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The K9 factor against wildlife crime (Namibia)

Helge Denker, The Namibian | March 5, 2020

Read the original story here

“These dogs are not pets. They are working dogs”. Manie le Roux makes that very clear from the outset.

He is the coordinator of the K9 Unit of the Ministry of Environment and Tourism. Manie has worked for the ministry for 30 years, mostly managing parks in various parts of the country.

Over the past three years, the development of the ministry’s anti-poaching canine unit has taken a significant amount of time away from his many duties as chief control warden, Central Parks.

The dog unit is just one component of the ministry’s broad strategy to counter wildlife crime. The dogs have been deployed in a variety of scenarios as part of their training. In the near future they will be established at their permanent station in Etosha National Park.

Original photo as published by The Namibian: The dog kennels at the Waterberg Law Enforcement Training Centre provide professional facilities for the canine unit.

With their keen senses and incredible dedication, dogs can be trained for a great variety of law-enforcement tasks. It’s ‘the K9 factor’ that can reduce the criminal edge. The four dogs of the unit (three German shepherds and one Malinois-German-shepherd cross) are trained for two main functions: detection and tracking.

Detection duties are aimed at finding firearms, ammunition and wildlife products – with a focus on pangolins, ivory and rhino horn. Tracking missions consist of ‘hot tracking’ – the dogs are deployed on a fresh track within the first few hours after it’s been made.

The dogs already caught their first poacher during their initial training. They have proven extremely effective when deployed at police roadblocks, detecting firearms hidden under car seats, in glove compartments and bags. During their duties at various roadblocks, Hosea Kutako International Airport and the port of Walvis Bay over the past year, the dogs have registered over 50 successes.

A success is counted each time a dog detects one of the targets it is trained to find. Most detections were licensed firearms, although some illegal guns were seized (and the people carrying them arrested) during the operation.

The inception of the unit was announced at a launch in September 2018 by environment minister Pohamba Shifeta. Creating such an elite unit is a complex task. It takes time, money, human resources and professional expertise. Invictus K9 was contracted to provide on-site training and the development of the unit. Invictus has developed numerous anti-poaching dog units in southern and eastern Africa.

Each dog is paired with its own handler – ideally for the working life of that dog, which is up to 10 years. This is not a job for anyone. Handlers must have a keen aptitude – both for working daily with animals and combatting crime. The matching process between man (or woman) and dog is extremely important.

Dog and handler can only function effectively if there is a true bond between them. Handlers need to be dedicated and loyal to their unit – and the relationship with their dog. They must be tough enough to handle the strain of combatting crime, and extremely fit to be able to keep up with a dog during operations.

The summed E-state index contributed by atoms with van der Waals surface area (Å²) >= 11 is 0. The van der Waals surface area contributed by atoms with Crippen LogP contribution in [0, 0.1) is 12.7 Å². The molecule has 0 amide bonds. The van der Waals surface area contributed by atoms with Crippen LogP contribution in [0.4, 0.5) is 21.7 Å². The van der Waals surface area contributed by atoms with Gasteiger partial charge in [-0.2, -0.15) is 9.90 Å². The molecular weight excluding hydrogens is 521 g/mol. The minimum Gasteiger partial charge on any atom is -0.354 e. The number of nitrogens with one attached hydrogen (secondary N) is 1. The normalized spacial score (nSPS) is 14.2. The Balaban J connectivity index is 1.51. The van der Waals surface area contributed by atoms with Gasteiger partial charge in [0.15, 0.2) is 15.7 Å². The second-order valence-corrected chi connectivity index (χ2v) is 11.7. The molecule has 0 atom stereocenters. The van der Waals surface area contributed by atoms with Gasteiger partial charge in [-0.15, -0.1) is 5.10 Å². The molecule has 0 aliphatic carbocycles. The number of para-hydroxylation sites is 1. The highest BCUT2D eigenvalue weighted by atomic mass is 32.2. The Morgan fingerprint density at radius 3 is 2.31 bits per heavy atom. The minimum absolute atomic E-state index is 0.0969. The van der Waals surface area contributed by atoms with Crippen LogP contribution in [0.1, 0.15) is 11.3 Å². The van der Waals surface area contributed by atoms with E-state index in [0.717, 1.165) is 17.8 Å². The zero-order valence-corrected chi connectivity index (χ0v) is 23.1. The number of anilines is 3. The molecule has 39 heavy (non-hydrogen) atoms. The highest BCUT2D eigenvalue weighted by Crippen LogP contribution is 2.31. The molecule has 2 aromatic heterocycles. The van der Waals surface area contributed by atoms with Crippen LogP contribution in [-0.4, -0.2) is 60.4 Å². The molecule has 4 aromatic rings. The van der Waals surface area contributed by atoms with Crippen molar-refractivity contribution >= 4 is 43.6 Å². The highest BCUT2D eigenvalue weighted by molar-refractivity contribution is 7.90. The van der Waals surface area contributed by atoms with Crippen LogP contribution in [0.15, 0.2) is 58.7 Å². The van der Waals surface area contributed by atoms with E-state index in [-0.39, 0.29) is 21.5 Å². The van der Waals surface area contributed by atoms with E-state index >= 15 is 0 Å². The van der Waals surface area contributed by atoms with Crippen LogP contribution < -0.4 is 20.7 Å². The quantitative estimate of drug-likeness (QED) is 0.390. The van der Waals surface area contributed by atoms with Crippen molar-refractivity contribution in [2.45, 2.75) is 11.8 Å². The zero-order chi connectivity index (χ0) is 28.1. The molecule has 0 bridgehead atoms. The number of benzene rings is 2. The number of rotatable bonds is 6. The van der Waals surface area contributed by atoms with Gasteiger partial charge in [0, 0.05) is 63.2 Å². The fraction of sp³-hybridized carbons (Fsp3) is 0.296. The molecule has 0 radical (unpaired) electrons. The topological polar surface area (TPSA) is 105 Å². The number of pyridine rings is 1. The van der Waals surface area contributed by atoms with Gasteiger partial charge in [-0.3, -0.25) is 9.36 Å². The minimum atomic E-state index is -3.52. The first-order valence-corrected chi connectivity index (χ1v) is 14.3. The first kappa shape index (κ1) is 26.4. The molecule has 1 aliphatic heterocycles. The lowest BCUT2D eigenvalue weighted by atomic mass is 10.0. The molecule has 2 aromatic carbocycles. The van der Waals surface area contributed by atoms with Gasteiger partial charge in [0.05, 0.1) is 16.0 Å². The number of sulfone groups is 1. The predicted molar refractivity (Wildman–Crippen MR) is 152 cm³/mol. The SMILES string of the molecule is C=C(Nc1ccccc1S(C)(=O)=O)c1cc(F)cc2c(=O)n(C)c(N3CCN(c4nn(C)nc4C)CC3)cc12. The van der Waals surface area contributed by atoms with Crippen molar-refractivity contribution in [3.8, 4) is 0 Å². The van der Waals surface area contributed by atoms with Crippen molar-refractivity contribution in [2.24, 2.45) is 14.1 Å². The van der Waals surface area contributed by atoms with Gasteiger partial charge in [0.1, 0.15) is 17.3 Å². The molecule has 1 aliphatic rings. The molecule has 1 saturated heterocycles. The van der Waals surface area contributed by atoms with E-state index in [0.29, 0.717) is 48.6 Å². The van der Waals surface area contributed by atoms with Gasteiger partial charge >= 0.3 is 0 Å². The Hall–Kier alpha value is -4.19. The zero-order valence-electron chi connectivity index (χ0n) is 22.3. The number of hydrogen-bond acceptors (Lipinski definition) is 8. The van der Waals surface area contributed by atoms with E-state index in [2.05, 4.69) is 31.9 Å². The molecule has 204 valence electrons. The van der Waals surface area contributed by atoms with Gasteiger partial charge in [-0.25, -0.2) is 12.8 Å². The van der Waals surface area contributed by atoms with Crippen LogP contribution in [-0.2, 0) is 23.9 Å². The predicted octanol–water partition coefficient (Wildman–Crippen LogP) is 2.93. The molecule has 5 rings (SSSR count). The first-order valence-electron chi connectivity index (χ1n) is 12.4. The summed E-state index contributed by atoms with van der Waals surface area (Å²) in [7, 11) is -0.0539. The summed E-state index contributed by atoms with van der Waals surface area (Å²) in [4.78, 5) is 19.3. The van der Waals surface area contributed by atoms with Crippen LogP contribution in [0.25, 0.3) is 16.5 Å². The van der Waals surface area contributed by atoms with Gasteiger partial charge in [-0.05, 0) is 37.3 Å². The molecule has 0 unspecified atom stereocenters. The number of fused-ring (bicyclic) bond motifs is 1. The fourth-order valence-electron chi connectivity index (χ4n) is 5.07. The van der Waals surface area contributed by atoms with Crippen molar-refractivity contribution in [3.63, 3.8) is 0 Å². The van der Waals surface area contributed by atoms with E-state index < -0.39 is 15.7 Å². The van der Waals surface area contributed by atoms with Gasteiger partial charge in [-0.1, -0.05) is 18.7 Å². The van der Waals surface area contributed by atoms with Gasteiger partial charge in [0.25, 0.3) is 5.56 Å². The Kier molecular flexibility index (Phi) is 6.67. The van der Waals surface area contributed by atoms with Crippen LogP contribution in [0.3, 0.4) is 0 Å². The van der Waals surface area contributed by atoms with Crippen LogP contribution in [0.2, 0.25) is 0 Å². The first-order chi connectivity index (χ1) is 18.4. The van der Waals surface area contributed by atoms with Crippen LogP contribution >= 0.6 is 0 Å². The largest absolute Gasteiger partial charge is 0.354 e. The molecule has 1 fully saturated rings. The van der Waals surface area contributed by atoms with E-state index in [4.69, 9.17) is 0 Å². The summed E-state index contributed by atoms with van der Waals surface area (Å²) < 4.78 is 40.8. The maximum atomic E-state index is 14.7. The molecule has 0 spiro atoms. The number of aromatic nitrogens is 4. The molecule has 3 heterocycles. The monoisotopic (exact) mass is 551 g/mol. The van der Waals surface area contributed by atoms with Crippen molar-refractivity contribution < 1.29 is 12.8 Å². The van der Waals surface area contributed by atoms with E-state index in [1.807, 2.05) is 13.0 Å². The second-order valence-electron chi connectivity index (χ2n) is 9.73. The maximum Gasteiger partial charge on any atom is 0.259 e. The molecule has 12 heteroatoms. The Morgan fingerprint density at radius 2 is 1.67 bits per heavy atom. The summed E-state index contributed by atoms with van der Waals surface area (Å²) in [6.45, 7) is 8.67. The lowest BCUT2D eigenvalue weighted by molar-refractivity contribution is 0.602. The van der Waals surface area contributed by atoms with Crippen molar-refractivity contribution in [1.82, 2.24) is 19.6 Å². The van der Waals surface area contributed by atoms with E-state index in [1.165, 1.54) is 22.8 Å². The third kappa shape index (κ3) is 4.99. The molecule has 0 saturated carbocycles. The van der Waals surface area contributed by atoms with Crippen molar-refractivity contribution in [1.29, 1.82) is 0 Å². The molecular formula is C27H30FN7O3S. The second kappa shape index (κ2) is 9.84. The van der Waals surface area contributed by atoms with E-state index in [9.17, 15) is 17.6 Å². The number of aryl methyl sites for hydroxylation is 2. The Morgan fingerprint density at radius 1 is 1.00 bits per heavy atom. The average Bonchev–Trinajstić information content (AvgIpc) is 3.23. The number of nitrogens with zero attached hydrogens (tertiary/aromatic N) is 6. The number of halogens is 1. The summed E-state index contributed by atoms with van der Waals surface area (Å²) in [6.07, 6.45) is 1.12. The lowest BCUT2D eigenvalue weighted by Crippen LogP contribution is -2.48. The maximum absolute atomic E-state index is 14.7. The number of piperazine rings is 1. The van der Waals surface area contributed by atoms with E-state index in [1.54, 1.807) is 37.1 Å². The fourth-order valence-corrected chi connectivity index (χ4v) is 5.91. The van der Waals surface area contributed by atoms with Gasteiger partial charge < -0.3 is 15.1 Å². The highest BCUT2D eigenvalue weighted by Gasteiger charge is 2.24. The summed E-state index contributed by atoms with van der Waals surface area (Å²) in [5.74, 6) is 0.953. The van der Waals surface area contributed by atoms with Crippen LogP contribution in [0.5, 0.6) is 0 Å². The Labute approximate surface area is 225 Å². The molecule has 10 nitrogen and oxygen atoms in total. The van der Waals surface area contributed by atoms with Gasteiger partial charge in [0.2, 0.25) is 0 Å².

The dogs were sourced by Invictus K9 from the Netherlands, the origin of some of the best dogs in the world for this kind of work. Training starts at about a year of age and is initially carried out at ministry’s Waterberg Law Enforcement Training Centre, which has the needed infrastructure, including staff housing and kennels.

Once the dog is ready to be deployed, proper transport is vital. These are not lapdogs. Each has its own travelling crate. The ministry is currently finalising a custom-built Land Cruiser that can accommodate the four dog crates, field equipment and the four handlers. The vehicle was sponsored by Standard Bank.

Once it is based in Etosha, the unit will play dual roles. It will be deployed as a reaction unit during anti-poaching events, and will carry out random spot checks of vehicles at all of the park’s gates. The unit has already proven its worth at roadblocks. And training sessions at Waterberg and in Etosha have shown that there is really no chance to outrun or evade the dogs once they are glued to a suspect’s scent.

These are first and foremost bush tracking dogs. That is where they are in their element. They’re so dedicated to their given task that they would work themselves to death if they were not exchanged. Which is why there are four dogs, trained to fly in helicopters and small aircraft, ready to be dropped anywhere to start tracking or take over from a tired team member.

The main funding for the development of the first unit was supplied by the United States Agency for International Development, the US Bureau of International Narcotics and Law Enforcement Affairs, and the US Fish and Wildlife Service.

Additional support is provided by a great range of agencies and individuals, both in Namibia and abroad. The K9 factor has another side – the dogs have captured the public’s imagination.

Public support is important, because, as Manie explains, this is just the beginning. Funding has been secured to develop a second unit, which will be based in north-eastern Namibia for deployment in the Kavango and Zambezi regions.

Nedbank and the US Fish and Wildlife Service have already pledged some of the development funds. A third unit is planned for central Namibia, as a highly mobile unit for deployment at roadblocks, airports, harbours, border posts and other strategic sites. Once fully operational, the K9 factor will be a formidable force against wildlife crime in Namibia.